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UV in the Decontamination Spotlight

 
The ongoing COVID-19 outbreak has severely stressed the worldwide healthcare system and created dangerous shortages of personal protective equipment (PPE) including N-95 masks. The pandemic has also brought new attention to ultraviolet (UV) light and its measures to safeguard equipment and PPE protection against COVID-19 contamination.
 
In support of global operations in the midst of the COVID-19 pandemic, Air Science is helping first responding agencies that are continually concerned with the health and safety of their personnel. Two recent examples of this partnership include the West Allis Police Department in Wisconsin and the United Kingdom Air Ambulance Service.
 
DNA Decontamination
UV light is proven to kill or inactivate microorganisms by destroying nucleic acids and disrupting their DNA. This break down in DNA helps minimize cross-contamination in sensitive polymerase chain reaction experiments.
 
There are three main subtypes of ultraviolet light, UVA, UVB, and UVC, the names of which correspond to different wavelengths on the light spectrum. Not all types of UV are effective at decontaminating surfaces of erroneous DNA.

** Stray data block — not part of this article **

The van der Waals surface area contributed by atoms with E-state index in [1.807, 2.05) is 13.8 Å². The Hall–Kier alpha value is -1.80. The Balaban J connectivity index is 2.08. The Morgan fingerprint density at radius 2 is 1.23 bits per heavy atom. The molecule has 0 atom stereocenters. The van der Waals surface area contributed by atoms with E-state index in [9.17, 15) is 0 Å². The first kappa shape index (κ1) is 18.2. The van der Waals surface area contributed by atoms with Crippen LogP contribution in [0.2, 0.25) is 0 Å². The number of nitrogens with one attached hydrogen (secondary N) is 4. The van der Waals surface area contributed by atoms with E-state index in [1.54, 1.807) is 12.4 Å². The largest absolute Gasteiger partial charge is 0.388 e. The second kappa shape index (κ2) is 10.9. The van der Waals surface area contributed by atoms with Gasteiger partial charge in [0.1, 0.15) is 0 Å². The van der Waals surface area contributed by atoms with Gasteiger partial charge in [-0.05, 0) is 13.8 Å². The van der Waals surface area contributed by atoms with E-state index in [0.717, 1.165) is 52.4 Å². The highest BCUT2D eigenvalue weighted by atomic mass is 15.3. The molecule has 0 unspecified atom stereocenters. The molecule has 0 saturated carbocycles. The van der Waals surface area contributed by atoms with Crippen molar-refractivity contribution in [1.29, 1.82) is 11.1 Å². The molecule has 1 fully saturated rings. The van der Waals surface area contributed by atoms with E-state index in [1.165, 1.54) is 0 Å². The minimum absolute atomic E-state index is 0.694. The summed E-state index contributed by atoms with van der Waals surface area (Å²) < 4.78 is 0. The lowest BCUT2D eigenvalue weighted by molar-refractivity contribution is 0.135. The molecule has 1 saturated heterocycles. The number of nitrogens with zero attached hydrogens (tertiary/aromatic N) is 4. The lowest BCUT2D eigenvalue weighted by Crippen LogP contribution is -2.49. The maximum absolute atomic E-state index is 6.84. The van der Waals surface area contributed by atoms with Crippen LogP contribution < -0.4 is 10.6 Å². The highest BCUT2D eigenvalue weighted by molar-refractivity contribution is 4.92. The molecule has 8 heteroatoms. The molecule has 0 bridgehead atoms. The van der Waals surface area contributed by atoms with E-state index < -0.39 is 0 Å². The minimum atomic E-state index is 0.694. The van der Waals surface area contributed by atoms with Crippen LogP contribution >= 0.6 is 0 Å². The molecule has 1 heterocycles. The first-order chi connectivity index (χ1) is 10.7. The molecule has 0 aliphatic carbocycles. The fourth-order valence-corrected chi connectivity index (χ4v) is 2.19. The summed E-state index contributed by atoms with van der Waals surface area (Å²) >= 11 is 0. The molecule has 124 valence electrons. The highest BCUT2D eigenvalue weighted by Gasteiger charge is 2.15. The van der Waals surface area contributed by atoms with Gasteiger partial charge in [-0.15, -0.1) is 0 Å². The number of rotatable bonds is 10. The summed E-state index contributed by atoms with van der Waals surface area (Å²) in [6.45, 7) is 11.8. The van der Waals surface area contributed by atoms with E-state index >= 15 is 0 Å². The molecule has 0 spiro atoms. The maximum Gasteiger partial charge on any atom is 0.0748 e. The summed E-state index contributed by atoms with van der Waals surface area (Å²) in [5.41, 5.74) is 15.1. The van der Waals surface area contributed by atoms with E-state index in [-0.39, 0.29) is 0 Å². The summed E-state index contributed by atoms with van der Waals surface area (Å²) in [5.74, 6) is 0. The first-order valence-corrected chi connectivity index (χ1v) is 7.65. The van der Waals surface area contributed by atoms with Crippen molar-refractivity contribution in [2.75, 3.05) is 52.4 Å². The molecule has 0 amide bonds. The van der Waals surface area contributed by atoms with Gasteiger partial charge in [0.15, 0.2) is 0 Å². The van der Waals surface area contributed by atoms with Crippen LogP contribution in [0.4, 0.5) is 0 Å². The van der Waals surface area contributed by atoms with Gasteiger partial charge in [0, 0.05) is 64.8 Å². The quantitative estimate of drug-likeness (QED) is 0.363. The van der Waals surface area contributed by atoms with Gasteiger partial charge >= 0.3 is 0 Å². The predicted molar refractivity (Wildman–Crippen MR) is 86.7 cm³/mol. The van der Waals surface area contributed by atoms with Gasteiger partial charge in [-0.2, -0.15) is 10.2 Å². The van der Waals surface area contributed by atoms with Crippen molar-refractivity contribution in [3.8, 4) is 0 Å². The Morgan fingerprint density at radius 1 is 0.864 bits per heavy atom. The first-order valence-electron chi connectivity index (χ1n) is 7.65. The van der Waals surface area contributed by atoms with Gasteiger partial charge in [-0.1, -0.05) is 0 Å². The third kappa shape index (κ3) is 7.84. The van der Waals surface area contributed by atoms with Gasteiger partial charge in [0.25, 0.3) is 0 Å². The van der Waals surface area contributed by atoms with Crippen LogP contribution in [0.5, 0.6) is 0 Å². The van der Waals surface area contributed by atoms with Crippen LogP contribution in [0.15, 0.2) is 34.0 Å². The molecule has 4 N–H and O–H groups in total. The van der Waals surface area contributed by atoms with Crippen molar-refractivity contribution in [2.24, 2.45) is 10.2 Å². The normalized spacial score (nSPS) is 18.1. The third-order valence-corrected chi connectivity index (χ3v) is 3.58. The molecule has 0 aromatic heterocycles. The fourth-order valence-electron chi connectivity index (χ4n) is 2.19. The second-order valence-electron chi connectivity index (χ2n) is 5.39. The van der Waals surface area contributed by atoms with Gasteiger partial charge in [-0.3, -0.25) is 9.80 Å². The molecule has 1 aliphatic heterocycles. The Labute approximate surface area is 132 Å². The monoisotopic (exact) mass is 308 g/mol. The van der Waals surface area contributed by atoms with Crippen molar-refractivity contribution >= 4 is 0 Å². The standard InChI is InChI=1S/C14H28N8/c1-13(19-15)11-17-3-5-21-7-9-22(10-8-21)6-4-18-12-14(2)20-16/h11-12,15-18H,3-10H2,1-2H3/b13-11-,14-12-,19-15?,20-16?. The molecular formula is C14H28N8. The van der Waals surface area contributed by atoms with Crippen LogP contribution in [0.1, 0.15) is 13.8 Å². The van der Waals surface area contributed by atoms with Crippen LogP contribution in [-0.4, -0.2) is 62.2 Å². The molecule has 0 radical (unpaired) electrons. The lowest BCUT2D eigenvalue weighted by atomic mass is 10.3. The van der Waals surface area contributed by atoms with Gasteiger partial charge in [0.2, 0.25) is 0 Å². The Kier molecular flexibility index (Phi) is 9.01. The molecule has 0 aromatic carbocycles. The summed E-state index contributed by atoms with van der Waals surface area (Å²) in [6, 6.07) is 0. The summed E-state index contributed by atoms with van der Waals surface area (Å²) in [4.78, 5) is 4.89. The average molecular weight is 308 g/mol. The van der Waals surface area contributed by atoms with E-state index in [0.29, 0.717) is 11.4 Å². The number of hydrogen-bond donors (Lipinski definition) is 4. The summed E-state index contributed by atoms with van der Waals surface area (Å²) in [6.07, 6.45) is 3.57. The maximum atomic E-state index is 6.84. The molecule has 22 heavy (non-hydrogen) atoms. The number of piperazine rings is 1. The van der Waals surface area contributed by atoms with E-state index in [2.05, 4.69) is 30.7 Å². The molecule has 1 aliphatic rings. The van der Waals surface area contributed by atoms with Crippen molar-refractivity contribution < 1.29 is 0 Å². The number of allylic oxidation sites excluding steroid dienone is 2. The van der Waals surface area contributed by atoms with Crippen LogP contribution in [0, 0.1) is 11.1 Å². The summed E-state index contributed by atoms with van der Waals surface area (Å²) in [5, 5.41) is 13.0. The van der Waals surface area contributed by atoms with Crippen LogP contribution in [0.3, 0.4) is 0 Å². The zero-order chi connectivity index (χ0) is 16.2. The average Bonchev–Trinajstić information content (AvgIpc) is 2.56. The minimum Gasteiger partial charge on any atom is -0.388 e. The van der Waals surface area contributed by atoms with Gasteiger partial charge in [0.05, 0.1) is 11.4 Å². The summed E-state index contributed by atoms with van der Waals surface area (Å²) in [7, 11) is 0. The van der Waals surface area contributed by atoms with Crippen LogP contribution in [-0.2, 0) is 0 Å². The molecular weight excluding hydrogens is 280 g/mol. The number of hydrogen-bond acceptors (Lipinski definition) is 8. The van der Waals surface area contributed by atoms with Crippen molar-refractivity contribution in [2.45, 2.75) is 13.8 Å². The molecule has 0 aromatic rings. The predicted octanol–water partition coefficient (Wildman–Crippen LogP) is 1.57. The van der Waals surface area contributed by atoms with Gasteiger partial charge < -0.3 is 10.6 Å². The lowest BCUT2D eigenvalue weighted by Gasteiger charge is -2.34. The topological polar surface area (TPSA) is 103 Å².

UVA light has a wavelength of 315 to 400 nanometers and is considered "long wave" UV light. This light is not absorbed by the ozone layer and does not decontaminate surfaces of DNA.
 
UVB light has a wavelength of 280 to 315 nanometers and is called "medium wave" UV light. This light is mostly absorbed by the ozone layer and has a minimal effect on DNA with direct exposure.
 
UVC light has a wavelength of 100 to 280 nanometers and is known as "short wave" UV light. This light is considered germicidal and can damage living cells, but cannot effectively penetrate skin layers. UVC light is completely absorbed by the atmosphere.
 
Decontamination practices typically call for UV light in the wavelength of 254 nanometers and direct exposure of the surfaces for a period of 90 minutes to ensure all DNA and microbes have been eradicated. The maximum distance from the contaminated surface is recommended to be no more than 10 cm and must be directly above the item to be effective.
 
Simple light fixtures fitted with UV lights are not sufficient to ensure DNA decontamination. The light emitted often does not directly impact all surfaces of every piece of equipment being treated and the intensity of light exposure is not enough to ensure full decontamination. Learn more about UV sterilization in our whitepaper, Using UV Light to Eliminate DNA Cross-Contamination.
 
Our Solution
The Air Science UV-Box™ decontamination chamber, a high efficiency chamber designed to create light emission conditions known to safely decontaminate contents while providing a safe working environment for the operator. High intensity UV lamps destroy exposed surface DNA and bacteria. The UV-Box is available as a benchtop decontamination chamber or tunnel decontamination chamber.
 
Contact Air Science today for a quote or to learn more.



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